Panelists Discuss Police Use of Military Tools and Tactics

OGDEN, Utah – Weber State University’s American Democracy Project (ADP) will sponsor a panel discussion, “Military Tools & Tactics — Now In YOUR Community!” April 9 at 10:45 a.m. in the Shepherd Union Wildcat Theater.

Panelists will include: Marina Lowe, legislative and policy counsel for the American Civil Liberties Union of Utah; Connor Boyack, president of Libertas Institute of Utah; and Bob Wadman, WSU professor emeritus of criminal justice and former police chief.

 “Recently, the Standard-Examiner covered the use of drones in Weber County, and “60 Minutes” covered the use of military tactics in Springfield, Massachusetts,” said Leah Murray, associate professor of political science and philosophy and ADP co-chair. “Our local law enforcement has been increasingly using military tools and tactics in the course of maintaining public safety. Our students will discuss the implications of the use of military tools and tactics in the course of maintaining public safety and how they affect the way the community interacts with those who keep us safe.”

Wadman, who served as a chief of police in five different states for almost 15 years, said police in America should be committed to community service, but a shift in funding created a different approach to policing.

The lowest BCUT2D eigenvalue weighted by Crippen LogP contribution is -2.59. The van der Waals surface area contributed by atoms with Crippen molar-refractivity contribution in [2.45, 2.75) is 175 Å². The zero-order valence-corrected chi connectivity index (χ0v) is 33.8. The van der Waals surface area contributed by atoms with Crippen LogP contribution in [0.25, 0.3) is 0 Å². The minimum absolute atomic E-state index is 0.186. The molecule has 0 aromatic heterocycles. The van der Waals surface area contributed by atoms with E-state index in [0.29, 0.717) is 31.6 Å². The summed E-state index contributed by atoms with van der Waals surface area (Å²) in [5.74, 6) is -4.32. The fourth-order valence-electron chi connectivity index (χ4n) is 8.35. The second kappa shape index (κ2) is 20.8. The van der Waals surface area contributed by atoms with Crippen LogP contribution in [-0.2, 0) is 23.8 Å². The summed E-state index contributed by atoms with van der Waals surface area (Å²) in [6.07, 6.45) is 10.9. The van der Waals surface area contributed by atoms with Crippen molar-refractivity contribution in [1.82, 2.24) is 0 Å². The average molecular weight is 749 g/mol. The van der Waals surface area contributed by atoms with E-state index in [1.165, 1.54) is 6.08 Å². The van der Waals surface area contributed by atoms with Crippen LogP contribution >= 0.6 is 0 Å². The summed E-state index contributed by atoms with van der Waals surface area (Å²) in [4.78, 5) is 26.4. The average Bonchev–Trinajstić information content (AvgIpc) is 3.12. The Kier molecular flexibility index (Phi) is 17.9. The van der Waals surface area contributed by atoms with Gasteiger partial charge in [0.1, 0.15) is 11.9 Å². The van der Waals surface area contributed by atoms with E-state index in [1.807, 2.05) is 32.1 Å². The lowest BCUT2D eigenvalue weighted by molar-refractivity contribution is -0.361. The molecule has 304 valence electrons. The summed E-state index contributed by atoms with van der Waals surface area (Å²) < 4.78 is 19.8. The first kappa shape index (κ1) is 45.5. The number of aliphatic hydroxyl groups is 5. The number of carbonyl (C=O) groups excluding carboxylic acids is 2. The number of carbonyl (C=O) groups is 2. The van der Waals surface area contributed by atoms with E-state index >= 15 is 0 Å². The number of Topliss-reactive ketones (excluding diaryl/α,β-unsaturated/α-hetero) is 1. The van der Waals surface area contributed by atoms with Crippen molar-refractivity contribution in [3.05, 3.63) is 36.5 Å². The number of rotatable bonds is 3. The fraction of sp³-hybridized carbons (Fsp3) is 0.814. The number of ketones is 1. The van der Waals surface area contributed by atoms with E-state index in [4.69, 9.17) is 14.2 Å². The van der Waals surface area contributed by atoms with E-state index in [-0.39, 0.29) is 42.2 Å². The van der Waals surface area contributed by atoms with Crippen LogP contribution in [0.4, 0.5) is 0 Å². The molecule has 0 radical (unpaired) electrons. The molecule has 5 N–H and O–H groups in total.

“In the aftermath of 9/11, funding for police departments shifted from ‘community policing’ to granting funds to deal effectively with terrorism,” Wadman said. “From increased funding for SWAT teams to criminal intelligence, the police in many cities have moved away from community policing to a more militaristic approach. This change creates an us vs. them mindset rather than a supportive community policing approach to law enforcement.”

The panel will focus on civil liberties implications of the increasing militarization of local police and their use of military technology for purposes, including:  SWAT tactics, such as no-knock warrants, being used against nonviolent drug offenders on drug raids; drones, cameras and scanners for constant surveillance; and the decline of community policing and the treatment of community members as “targets” in a policing framework built around a military metaphor.

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Leah Murray, associate professor of Political Science and Philosophy
801-626-6695 •
Cozette Jenkins, University Communications
801-626-7948 •